The trial court conducted a one-day trial in which plaintiff, decedent's insurance agent, his attorney and a paralegal employed by the attorney, all testified to decedent's expressions of intent to make plaintiff the beneficiary of his insurance policies. The trial court found based on this evidence that the decedent intended to make plaintiff the beneficiary under all three policies. In addition, the court concluded that, under Vasconi v. Guardian Life Ins. Co. of Am., 124 N.J. 338, 590 A.2d 1161 (1991), it was appropriate to effectuate decedent's intent even though it had not been formalized by the execution of a change of beneficiary form or other writing.
The decedent's estate and his mother and sister, as the named beneficiaries under the insurance policies, appeal from the judgment in plaintiff's favor, arguing that since decedent took no action during his lifetime to change the beneficiary designations,
[265 NJSuper Page 133]
the named beneficiaries enjoy a vested right to the insurance proceeds. Plaintiff argues that the trial court properly effectuated the decedent's intent to change his beneficiary designations by awarding her the insurance proceeds. In the alternative, plaintiff argues that she is entitled to the insurance proceeds to satisfy decedent's child support obligations imposed under the New Jersey Parentage Act, N.J.S.A. 9:17-38 to -59.
We conclude that decedent's verbal expressions of intent to change the beneficiary designations under his life insurance policies did not change those designations. However, we also conclude that decedent's obligation to support his child is enforceable against his estate and that the proceeds of his insurance policies are available to satisfy this obligation. Therefore, we reverse the part of the judgment which awards the proceeds of the insurance policies to plaintiff, but remand to the trial court to allow plaintiff to pursue claims for child support from the proceeds of the policies.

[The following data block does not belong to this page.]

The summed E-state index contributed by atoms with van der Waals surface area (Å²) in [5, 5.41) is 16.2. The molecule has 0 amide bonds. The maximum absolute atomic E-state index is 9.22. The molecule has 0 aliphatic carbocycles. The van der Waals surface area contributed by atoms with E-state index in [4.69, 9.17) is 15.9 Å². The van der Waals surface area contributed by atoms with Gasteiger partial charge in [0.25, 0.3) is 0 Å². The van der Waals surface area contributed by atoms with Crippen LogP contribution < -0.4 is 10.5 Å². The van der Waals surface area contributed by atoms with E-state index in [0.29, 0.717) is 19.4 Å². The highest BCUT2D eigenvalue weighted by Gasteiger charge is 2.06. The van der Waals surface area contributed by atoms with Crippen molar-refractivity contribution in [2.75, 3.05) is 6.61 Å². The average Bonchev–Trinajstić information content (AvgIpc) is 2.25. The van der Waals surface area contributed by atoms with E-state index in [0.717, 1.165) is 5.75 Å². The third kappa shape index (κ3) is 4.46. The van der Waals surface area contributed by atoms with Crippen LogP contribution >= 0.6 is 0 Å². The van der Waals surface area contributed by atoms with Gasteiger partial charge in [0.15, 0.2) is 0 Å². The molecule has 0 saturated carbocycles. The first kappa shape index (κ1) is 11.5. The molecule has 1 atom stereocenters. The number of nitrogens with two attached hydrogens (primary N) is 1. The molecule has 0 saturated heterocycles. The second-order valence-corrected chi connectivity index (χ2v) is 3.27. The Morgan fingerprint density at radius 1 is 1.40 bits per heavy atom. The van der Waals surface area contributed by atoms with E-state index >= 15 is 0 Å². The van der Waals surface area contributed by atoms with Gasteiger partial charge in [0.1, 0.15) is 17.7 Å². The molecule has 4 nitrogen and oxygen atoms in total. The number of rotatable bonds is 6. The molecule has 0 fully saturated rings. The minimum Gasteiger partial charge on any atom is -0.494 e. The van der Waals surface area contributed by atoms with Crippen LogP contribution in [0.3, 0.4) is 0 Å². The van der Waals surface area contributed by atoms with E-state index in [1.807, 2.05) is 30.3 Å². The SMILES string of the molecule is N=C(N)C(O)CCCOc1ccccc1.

The traditional rule regarding change of beneficiary designations under a life insurance policy is that ". . . the interest of the designated beneficiary . . . is a vested property right, payable if he survives the insured, which can be divested only by a change of beneficiary in the mode and manner prescribed by the [policy]." Metropolitan Life Ins. Co. v. Woolf, 138 N.J. Eq. 450, 454-55, 47 A.2d 340 (E. & A. 1946); accord Prudential Ins. Co. of Am. v. Swanson, 111 N.J. Eq. 477, 482, 162 A. 597 (E. & A. 1932); New York Life Ins. Co. v. Estate of Hunt, 150 N.J. Super. 271, 274, 375 A.2d 672 (App.Div.), certif. denied, 75 N.J. 28, 379 A.2d 259 (1977). Thus, ordinarily "[a] demonstrated intention to change beneficiaries is insufficient if not executed in the manner prescribed in the policy for effecting such a change." Id. at 275, 375 A.2d 672; accord Prudential Ins. Co. of Am. v. Swanson, supra, 111 N.J. Eq. at 482, 162 A. 597; Gerhard v. The Travelers Ins. Co., 107 N.J. Super. 414, 422, 258 A.2d 724 (Ch.Div.1969). However, in
[265 NJSuper Page 134]